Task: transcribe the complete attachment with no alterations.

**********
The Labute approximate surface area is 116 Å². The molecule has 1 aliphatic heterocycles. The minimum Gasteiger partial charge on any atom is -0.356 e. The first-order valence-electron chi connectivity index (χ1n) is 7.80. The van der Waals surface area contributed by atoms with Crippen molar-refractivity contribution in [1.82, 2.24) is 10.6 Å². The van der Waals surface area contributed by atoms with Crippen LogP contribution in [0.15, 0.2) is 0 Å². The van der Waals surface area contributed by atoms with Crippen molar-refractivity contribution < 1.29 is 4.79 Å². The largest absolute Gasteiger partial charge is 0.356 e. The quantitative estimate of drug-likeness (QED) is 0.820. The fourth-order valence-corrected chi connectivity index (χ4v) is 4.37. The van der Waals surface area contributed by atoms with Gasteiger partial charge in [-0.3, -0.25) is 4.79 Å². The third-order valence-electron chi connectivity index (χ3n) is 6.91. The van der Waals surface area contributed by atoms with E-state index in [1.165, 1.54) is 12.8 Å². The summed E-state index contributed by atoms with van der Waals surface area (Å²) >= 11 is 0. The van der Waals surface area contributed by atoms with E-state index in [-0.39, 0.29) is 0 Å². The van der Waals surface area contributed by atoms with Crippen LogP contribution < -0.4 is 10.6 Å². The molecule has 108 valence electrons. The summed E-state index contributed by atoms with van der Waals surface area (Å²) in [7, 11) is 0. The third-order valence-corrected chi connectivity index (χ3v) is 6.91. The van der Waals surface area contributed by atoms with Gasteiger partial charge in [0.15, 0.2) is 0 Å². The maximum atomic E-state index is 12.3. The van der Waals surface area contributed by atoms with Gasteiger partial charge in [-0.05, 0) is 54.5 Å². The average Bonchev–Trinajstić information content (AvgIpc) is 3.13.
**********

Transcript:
The Labute approximate surface area is 116 Å². The molecule has 1 aliphatic heterocycles. The minimum Gasteiger partial charge on any atom is -0.356 e. The first-order valence-electron chi connectivity index (χ1n) is 7.80. The van der Waals surface area contributed by atoms with Crippen molar-refractivity contribution in [1.82, 2.24) is 10.6 Å². The van der Waals surface area contributed by atoms with Crippen LogP contribution in [0.15, 0.2) is 0 Å². The van der Waals surface area contributed by atoms with Crippen molar-refractivity contribution < 1.29 is 4.79 Å². The largest absolute Gasteiger partial charge is 0.356 e. The quantitative estimate of drug-likeness (QED) is 0.820. The fourth-order valence-corrected chi connectivity index (χ4v) is 4.37. The van der Waals surface area contributed by atoms with Gasteiger partial charge in [-0.3, -0.25) is 4.79 Å². The third-order valence-electron chi connectivity index (χ3n) is 6.91. The van der Waals surface area contributed by atoms with E-state index in [1.165, 1.54) is 12.8 Å². The summed E-state index contributed by atoms with van der Waals surface area (Å²) >= 11 is 0. The van der Waals surface area contributed by atoms with E-state index in [-0.39, 0.29) is 0 Å². The van der Waals surface area contributed by atoms with Crippen LogP contribution < -0.4 is 10.6 Å². The molecule has 108 valence electrons. The summed E-state index contributed by atoms with van der Waals surface area (Å²) in [7, 11) is 0. The third-order valence-corrected chi connectivity index (χ3v) is 6.91. The van der Waals surface area contributed by atoms with Gasteiger partial charge in [0.15, 0.2) is 0 Å². The maximum atomic E-state index is 12.3. The van der Waals surface area contributed by atoms with Gasteiger partial charge in [-0.05, 0) is 54.5 Å². The average Bonchev–Trinajstić information content (AvgIpc) is 3.13.